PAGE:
February 26, 2018
By Vahid Yucesoy* @vahid_yucesoy for iStrategic
How it started
During the beginning of the year 2018, Iran was rocked by anti-regime demonstrations that took the clerics in power by surprise. It all started when the hardliners in the city of Mashhad attempted to organize a demonstration in order to exploit the rampant discontent against the economic performance of the moderate president, Rohani. However, soon afterwards, the hardliners lost control as protesters started chanting slogans against the entire political establishment and in favor of the separation of religion from the state. In a matter of one day, the protest movement spread all over the country, especially in provincial Iran where unemployment has been rife. At its peak, the protests spread to more than 100 small and medium-sized towns in addition to certain big cities including Tehran, Shiraz, Tabriz, and Esfahan.
Reasons for the protest
For several years, the provincial centers in Iran have been hard hit by economic mismanagement, environmental degradation, unemployment, and a lack of investment by the government. There have already been scattered protests organized by various labor associations, workers, and teachers in front of the Iranian Parliament, which were violently repressed by Iran’s security forces.
Moreover, recently, various financial cooperatives affiliated with the Revolutionary Guards defaulted on their debts, leaving tens of thousands of their clients without their savings overnight. To date, not a single person has been brought to justice, nor clients been fully compensated. The crisis occurred because these cooperatives have been functioning as mini banks without following the standard rules and regulations. Their clients have been demonstrating for months to get their voices heard all over the country, especially in Mashhad, where the protests started.
The expected relief from sanctions has yet to trickle down to these provincial towns, adding to the disillusionment of the population. Against this background, when Rohani shared the details of Iran’s budget whereby Iranians discovered how unaccountable institutions like the Revolutionary Guards and the religious foundations (called Bonyads) have been siphoning off large chunks of money while ordinary Iranians had been told to exercise belt-tightening, this created fertile ground for demonstrations and it was a matter of time for such anger to be visibly expressed by the downtrodden stratum of the population in the streets.
What was unusual?
There are at least three distinctive features of these demonstrations: First of all, they have been staged by the lower classes, which the regime had long assumed were its staunch supporters. Historically, these small towns had been the ideological bastion of the Islamic Republic. The fact that these people chanted the most radical slogans against the Islamic Republic (ex: “Down with the Islamic Republic”, “we don’t want an Islamic Republic”) took the authorities as well as Iran experts by surprise. Secondly, the sheer magnitude of protests and the spontaneity by which they spread all over the country without a clear leader surprised many people. Third, since the revolution of 1979, this is the first time that these conservative towns as well as labor associations have demonstrated against the regime in such a spontaneous manner.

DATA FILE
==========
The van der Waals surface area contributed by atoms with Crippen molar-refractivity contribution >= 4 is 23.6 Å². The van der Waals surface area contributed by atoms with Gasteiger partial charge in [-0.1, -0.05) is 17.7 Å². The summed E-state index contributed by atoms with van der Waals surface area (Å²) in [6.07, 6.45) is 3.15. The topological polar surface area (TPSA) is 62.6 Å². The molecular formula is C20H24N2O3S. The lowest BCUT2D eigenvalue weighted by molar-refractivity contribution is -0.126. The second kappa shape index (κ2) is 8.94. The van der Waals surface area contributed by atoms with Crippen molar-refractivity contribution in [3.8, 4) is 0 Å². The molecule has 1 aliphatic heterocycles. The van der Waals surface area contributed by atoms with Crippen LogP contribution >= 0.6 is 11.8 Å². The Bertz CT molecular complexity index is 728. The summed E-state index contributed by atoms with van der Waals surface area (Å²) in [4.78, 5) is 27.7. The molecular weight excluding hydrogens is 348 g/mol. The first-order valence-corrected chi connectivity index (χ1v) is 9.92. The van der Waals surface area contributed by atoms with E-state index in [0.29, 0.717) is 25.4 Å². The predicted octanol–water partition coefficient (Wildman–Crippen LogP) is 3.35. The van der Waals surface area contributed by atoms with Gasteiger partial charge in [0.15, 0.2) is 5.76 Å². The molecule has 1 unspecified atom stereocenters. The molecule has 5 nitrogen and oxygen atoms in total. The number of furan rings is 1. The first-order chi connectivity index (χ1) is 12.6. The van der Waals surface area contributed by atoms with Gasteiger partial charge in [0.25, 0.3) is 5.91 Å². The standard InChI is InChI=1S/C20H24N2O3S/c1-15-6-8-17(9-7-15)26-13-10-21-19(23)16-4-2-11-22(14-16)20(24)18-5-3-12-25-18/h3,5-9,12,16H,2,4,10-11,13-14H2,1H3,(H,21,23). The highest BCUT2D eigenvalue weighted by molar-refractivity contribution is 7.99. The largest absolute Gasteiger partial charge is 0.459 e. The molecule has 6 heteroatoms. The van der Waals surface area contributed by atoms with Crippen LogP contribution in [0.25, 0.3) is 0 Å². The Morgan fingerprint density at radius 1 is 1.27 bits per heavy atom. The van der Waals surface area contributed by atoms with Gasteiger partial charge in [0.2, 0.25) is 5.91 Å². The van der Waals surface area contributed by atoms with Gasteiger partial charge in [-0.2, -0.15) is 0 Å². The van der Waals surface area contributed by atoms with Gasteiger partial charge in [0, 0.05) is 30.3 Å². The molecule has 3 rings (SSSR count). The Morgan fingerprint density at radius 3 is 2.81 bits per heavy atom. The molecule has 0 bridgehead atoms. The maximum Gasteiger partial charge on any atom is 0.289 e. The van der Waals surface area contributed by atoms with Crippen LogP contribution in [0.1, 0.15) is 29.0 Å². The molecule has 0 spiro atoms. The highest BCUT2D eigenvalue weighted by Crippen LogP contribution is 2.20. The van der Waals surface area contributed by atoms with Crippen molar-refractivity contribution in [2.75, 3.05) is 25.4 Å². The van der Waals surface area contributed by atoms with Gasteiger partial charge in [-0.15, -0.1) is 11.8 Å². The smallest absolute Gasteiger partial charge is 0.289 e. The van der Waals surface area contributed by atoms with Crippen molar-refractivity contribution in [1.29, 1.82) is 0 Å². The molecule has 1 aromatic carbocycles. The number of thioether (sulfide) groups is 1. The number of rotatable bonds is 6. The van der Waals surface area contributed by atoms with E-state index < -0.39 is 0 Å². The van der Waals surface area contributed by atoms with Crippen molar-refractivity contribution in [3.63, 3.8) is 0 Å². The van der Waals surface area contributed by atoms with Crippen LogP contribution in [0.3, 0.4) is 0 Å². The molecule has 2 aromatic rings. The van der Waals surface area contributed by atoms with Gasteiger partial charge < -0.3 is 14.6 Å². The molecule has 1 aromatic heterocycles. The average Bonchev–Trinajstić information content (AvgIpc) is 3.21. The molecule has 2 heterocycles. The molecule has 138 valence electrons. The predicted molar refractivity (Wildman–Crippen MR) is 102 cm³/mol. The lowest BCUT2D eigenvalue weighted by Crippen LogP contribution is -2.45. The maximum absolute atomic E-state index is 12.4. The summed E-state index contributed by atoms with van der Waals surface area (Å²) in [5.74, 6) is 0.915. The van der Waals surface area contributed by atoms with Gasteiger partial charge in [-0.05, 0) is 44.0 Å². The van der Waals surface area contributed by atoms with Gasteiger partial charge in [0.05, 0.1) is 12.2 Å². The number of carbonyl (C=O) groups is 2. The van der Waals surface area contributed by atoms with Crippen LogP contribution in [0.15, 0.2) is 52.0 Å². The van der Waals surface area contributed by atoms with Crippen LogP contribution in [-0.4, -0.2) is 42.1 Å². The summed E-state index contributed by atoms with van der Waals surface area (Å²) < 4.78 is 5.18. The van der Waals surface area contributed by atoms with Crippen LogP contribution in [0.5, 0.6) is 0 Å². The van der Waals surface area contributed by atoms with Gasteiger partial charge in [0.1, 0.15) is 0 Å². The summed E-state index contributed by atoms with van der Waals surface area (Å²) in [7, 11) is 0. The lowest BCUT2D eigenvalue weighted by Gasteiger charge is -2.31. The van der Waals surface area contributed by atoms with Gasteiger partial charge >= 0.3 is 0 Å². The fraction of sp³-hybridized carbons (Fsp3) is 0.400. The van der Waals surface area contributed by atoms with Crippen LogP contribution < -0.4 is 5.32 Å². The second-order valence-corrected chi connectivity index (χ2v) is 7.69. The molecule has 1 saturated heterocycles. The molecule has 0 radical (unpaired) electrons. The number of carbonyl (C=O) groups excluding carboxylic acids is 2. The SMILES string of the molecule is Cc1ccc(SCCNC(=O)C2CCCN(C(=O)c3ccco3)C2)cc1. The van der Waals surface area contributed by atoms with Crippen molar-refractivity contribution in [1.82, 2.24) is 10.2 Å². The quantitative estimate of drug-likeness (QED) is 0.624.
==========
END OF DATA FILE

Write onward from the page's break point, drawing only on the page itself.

Is stability restored?
In the wake of 10 days of demonstrations, the security forces arrested more than 5000 people while many towns, including Tehran, are reporting a heavy presence of security personnel deployed in the streets. On the whole, despite some exceptions, both reformists affiliated with Rohani as well as hardliners were united on the necessity of repressing the protest movement and arresting protesters. While sporadic protests are still underway, the fact that the Islamic Republic can no longer rely on the support of the downtrodden class, at least in the short term, is a direct threat to the stability of the regime. Although protests have been quelled, these protests have emboldened other types of civil disobedience within the Islamic Republic. Chief among them is the ongoing movement led by women against the country’s four-decade old compulsory veiling law. There have also recently been protests led by Sufi Dervishes against the arrest of their leaders. The Sufis resistance to the authorities and their willingness to fight in the streets are signs that the regime is dealing with an increasingly emboldened opposition.
In order to stave off greater protests and the collapse of the system, the regime needs to find political, social, and economic compromises. However, such compromises are also likely to weaken the rigid power centers of the Islamic Republic such as the Revolutionary Guards and the Supreme Leader. Not resorting to reform, however, makes the possibility of further future protest increasingly likely, threatening the stability of the Islamic Republic.
The economic toll of the fallout of these protests has been enormous. The atmosphere of uncertainty has accelerated the RIAL’s fall. In just six months, RIAL lost more than 25% of its value against the American dollar as Iranians have been rushing to exchange their RIALS for American dollars. The economic consequences of the currency’s depreciation can also trigger further protests.
*We welcome written pieces, note however that the opinion expressed is of the author.